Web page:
About Us

vpets is a vegan pet food company bringing you the finest selection of vegan pet food from around the world.

The vpets Mission

Helping you enjoy the companionship of your dog or cat by providing nutritionally complete vegan pet food that does not contribute to the unnecessary suffering of other animals.

The vpets Story

Hi! My name is Vince and I am the founder of vpets.

I was born and raised in Singapore and moved to Sydney, Australia in 2011. I became an Australian citizen in 2017.

My usual profession is a web developer. For those who don’t know what this means, a web developer is a programmer who writes the code that powers websites and web applications. I have been doing this for over 14 years and I take great pride in a job well done.

I have worked at many different companies and worked on numerous projects over the years but most of them were not very fulfilling for me. Being a careerist never appealed to me. I always knew that I would eventually end up doing my own thing because I see that as the best way to create fulfilling and meaningful work for yourself.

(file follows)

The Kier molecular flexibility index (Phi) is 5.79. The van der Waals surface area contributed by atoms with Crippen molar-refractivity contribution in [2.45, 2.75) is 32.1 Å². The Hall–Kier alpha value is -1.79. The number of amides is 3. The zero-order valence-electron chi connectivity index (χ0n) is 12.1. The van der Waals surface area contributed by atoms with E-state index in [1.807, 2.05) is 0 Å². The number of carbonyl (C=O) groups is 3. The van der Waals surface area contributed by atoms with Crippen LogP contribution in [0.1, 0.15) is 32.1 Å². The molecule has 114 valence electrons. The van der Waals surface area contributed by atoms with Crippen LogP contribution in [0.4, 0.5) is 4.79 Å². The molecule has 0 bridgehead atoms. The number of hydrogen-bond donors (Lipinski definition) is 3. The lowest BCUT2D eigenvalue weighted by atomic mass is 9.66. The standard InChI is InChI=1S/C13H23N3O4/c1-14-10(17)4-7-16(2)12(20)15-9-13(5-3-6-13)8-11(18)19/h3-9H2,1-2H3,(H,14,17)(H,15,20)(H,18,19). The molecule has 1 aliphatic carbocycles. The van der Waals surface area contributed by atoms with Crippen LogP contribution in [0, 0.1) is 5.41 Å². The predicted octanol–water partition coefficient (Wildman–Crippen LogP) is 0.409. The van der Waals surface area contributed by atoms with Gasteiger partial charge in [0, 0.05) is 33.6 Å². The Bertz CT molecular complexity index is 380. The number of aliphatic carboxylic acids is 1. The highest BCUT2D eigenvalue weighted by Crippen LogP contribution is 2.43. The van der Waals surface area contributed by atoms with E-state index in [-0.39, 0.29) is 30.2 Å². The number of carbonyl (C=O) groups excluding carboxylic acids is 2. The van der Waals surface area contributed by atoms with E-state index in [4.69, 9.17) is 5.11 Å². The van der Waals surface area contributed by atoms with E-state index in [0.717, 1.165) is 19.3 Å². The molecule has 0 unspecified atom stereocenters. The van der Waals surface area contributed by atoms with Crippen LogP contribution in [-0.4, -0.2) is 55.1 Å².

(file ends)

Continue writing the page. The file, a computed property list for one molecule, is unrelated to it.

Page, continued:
I started vpets with the savings I accumulated from my day job because I wanted to create a vegan business that would provide positive value to the people and animals I serve and make a positive impact in this world.

The vpets Family

vpets would not exist if not for my wonderful animal companions who inspired me to start this business.

I truly believe that your animal companions are your greatest teachers. They are the little guardian angels in our lives that guide us in subtle ways, teaching us how to love and become better versions of ourselves.

It would only be fair to introduce all of them here to share how they have all played a part in the vpets story.

Cat Number One: Milo

Milo when he was a kitten

I adopted my first cat, Milo, in 2001. He was a tiny and sickly kitten who was about three weeks old when I found him in a box outside the lift on the ground floor of my apartment.

It was a miracle that Milo survived after I found him because he had to be bottle fed and had a strange skin infection that caused him to lose fur on his face and other parts of his body. He would go on to suffer from bald patches occasionally throughout his life.